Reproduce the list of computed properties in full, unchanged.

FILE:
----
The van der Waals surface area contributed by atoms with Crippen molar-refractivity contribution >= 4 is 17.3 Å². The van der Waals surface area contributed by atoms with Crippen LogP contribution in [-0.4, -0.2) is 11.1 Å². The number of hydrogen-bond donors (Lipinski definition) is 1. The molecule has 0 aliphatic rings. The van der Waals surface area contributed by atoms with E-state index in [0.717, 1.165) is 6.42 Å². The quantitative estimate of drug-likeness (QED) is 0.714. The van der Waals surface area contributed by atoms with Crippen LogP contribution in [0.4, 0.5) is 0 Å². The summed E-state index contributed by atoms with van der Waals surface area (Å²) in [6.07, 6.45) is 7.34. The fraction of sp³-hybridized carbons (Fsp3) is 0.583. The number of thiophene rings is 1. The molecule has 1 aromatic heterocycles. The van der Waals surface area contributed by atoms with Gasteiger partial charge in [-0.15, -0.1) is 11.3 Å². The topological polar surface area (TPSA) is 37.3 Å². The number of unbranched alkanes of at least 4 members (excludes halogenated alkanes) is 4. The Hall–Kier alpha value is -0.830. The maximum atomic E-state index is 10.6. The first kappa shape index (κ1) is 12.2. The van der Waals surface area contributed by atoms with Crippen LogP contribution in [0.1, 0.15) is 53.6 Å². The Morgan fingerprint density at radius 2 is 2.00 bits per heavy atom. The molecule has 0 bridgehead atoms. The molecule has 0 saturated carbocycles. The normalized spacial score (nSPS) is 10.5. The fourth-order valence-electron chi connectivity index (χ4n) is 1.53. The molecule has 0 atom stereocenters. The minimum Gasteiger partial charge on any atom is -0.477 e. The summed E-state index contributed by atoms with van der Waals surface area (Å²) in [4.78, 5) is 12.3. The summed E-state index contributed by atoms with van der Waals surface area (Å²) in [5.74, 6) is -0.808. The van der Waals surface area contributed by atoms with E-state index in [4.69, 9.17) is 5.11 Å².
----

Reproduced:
The van der Waals surface area contributed by atoms with Crippen molar-refractivity contribution >= 4 is 17.3 Å². The van der Waals surface area contributed by atoms with Crippen LogP contribution in [-0.4, -0.2) is 11.1 Å². The number of hydrogen-bond donors (Lipinski definition) is 1. The molecule has 0 aliphatic rings. The van der Waals surface area contributed by atoms with E-state index in [0.717, 1.165) is 6.42 Å². The quantitative estimate of drug-likeness (QED) is 0.714. The van der Waals surface area contributed by atoms with Crippen LogP contribution in [0.4, 0.5) is 0 Å². The summed E-state index contributed by atoms with van der Waals surface area (Å²) in [6.07, 6.45) is 7.34. The fraction of sp³-hybridized carbons (Fsp3) is 0.583. The number of thiophene rings is 1. The molecule has 1 aromatic heterocycles. The van der Waals surface area contributed by atoms with Gasteiger partial charge in [-0.15, -0.1) is 11.3 Å². The topological polar surface area (TPSA) is 37.3 Å². The number of unbranched alkanes of at least 4 members (excludes halogenated alkanes) is 4. The Hall–Kier alpha value is -0.830. The maximum atomic E-state index is 10.6. The first kappa shape index (κ1) is 12.2. The van der Waals surface area contributed by atoms with Crippen LogP contribution in [0.1, 0.15) is 53.6 Å². The Morgan fingerprint density at radius 2 is 2.00 bits per heavy atom. The molecule has 0 bridgehead atoms. The molecule has 0 saturated carbocycles. The normalized spacial score (nSPS) is 10.5. The fourth-order valence-electron chi connectivity index (χ4n) is 1.53. The molecule has 0 atom stereocenters. The minimum Gasteiger partial charge on any atom is -0.477 e. The summed E-state index contributed by atoms with van der Waals surface area (Å²) in [4.78, 5) is 12.3. The summed E-state index contributed by atoms with van der Waals surface area (Å²) in [5.74, 6) is -0.808. The van der Waals surface area contributed by atoms with E-state index in [4.69, 9.17) is 5.11 Å².